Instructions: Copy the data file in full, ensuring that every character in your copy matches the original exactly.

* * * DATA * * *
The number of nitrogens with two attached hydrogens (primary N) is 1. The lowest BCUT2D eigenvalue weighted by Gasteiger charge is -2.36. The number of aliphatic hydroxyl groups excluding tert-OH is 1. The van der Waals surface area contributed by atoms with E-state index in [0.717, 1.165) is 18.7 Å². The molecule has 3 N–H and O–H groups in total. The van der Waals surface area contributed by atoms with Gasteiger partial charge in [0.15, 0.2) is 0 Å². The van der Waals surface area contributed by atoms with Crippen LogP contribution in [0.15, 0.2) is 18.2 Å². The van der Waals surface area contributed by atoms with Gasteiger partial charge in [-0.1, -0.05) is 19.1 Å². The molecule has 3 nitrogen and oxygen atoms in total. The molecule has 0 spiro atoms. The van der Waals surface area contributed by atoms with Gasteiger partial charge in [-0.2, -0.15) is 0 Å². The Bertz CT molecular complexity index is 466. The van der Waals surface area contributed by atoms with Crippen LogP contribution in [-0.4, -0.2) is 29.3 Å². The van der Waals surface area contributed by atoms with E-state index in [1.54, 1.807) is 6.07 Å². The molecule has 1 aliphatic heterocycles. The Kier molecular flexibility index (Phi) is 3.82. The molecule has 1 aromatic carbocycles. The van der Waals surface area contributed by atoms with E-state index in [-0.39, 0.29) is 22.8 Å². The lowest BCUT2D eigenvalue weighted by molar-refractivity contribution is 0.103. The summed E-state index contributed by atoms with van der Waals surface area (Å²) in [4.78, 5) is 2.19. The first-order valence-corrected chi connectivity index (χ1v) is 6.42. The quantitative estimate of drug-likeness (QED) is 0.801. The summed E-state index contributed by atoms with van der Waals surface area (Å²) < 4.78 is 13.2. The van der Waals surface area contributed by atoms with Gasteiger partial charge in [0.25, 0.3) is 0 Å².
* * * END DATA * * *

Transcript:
The number of nitrogens with two attached hydrogens (primary N) is 1. The lowest BCUT2D eigenvalue weighted by Gasteiger charge is -2.36. The number of aliphatic hydroxyl groups excluding tert-OH is 1. The van der Waals surface area contributed by atoms with E-state index in [0.717, 1.165) is 18.7 Å². The molecule has 3 N–H and O–H groups in total. The van der Waals surface area contributed by atoms with Gasteiger partial charge in [0.15, 0.2) is 0 Å². The van der Waals surface area contributed by atoms with Crippen LogP contribution in [0.15, 0.2) is 18.2 Å². The van der Waals surface area contributed by atoms with Gasteiger partial charge in [-0.1, -0.05) is 19.1 Å². The molecule has 3 nitrogen and oxygen atoms in total. The molecule has 0 spiro atoms. The van der Waals surface area contributed by atoms with Gasteiger partial charge in [-0.2, -0.15) is 0 Å². The Bertz CT molecular complexity index is 466. The van der Waals surface area contributed by atoms with Crippen LogP contribution in [-0.4, -0.2) is 29.3 Å². The van der Waals surface area contributed by atoms with E-state index in [1.54, 1.807) is 6.07 Å². The molecule has 1 aliphatic heterocycles. The Kier molecular flexibility index (Phi) is 3.82. The molecule has 1 aromatic carbocycles. The van der Waals surface area contributed by atoms with E-state index in [-0.39, 0.29) is 22.8 Å². The lowest BCUT2D eigenvalue weighted by molar-refractivity contribution is 0.103. The summed E-state index contributed by atoms with van der Waals surface area (Å²) in [4.78, 5) is 2.19. The first-order valence-corrected chi connectivity index (χ1v) is 6.42. The quantitative estimate of drug-likeness (QED) is 0.801. The summed E-state index contributed by atoms with van der Waals surface area (Å²) < 4.78 is 13.2. The van der Waals surface area contributed by atoms with Gasteiger partial charge in [0.25, 0.3) is 0 Å².